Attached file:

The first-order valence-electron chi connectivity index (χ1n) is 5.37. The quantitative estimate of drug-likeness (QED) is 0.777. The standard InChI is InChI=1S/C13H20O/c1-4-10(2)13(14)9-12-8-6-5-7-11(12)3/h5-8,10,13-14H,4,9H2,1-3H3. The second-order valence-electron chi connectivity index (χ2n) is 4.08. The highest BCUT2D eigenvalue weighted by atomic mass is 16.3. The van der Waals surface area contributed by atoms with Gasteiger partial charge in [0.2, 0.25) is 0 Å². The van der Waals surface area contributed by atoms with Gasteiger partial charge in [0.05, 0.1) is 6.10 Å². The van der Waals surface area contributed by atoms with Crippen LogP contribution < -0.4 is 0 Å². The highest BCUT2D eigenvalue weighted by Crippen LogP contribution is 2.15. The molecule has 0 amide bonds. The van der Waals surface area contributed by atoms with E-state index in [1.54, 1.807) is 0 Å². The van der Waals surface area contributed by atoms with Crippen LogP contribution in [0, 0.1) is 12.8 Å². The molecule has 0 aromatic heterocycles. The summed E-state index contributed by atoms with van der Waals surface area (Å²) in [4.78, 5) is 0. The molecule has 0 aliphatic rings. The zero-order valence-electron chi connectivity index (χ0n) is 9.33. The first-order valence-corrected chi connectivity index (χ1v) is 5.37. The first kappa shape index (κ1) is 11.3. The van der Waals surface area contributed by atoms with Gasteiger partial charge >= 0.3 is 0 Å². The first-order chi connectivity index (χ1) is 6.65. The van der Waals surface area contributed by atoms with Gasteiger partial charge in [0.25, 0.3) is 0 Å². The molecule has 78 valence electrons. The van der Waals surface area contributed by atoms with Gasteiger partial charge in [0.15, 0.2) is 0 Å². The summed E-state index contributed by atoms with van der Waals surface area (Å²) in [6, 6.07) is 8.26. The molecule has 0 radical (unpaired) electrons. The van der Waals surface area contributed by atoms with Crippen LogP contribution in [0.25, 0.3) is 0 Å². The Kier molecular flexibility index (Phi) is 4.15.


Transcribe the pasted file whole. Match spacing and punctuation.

The first-order valence-electron chi connectivity index (χ1n) is 5.37. The quantitative estimate of drug-likeness (QED) is 0.777. The standard InChI is InChI=1S/C13H20O/c1-4-10(2)13(14)9-12-8-6-5-7-11(12)3/h5-8,10,13-14H,4,9H2,1-3H3. The second-order valence-electron chi connectivity index (χ2n) is 4.08. The highest BCUT2D eigenvalue weighted by atomic mass is 16.3. The van der Waals surface area contributed by atoms with Gasteiger partial charge in [0.2, 0.25) is 0 Å². The van der Waals surface area contributed by atoms with Gasteiger partial charge in [0.05, 0.1) is 6.10 Å². The van der Waals surface area contributed by atoms with Crippen LogP contribution < -0.4 is 0 Å². The highest BCUT2D eigenvalue weighted by Crippen LogP contribution is 2.15. The molecule has 0 amide bonds. The van der Waals surface area contributed by atoms with E-state index in [1.54, 1.807) is 0 Å². The van der Waals surface area contributed by atoms with Crippen LogP contribution in [0, 0.1) is 12.8 Å². The molecule has 0 aromatic heterocycles. The summed E-state index contributed by atoms with van der Waals surface area (Å²) in [4.78, 5) is 0. The molecule has 0 aliphatic rings. The zero-order valence-electron chi connectivity index (χ0n) is 9.33. The first-order valence-corrected chi connectivity index (χ1v) is 5.37. The first kappa shape index (κ1) is 11.3. The van der Waals surface area contributed by atoms with Gasteiger partial charge >= 0.3 is 0 Å². The first-order chi connectivity index (χ1) is 6.65. The van der Waals surface area contributed by atoms with Gasteiger partial charge in [0.25, 0.3) is 0 Å². The molecule has 78 valence electrons. The van der Waals surface area contributed by atoms with Gasteiger partial charge in [0.15, 0.2) is 0 Å². The summed E-state index contributed by atoms with van der Waals surface area (Å²) in [6, 6.07) is 8.26. The molecule has 0 radical (unpaired) electrons. The van der Waals surface area contributed by atoms with Crippen LogP contribution in [0.25, 0.3) is 0 Å². The Kier molecular flexibility index (Phi) is 4.15.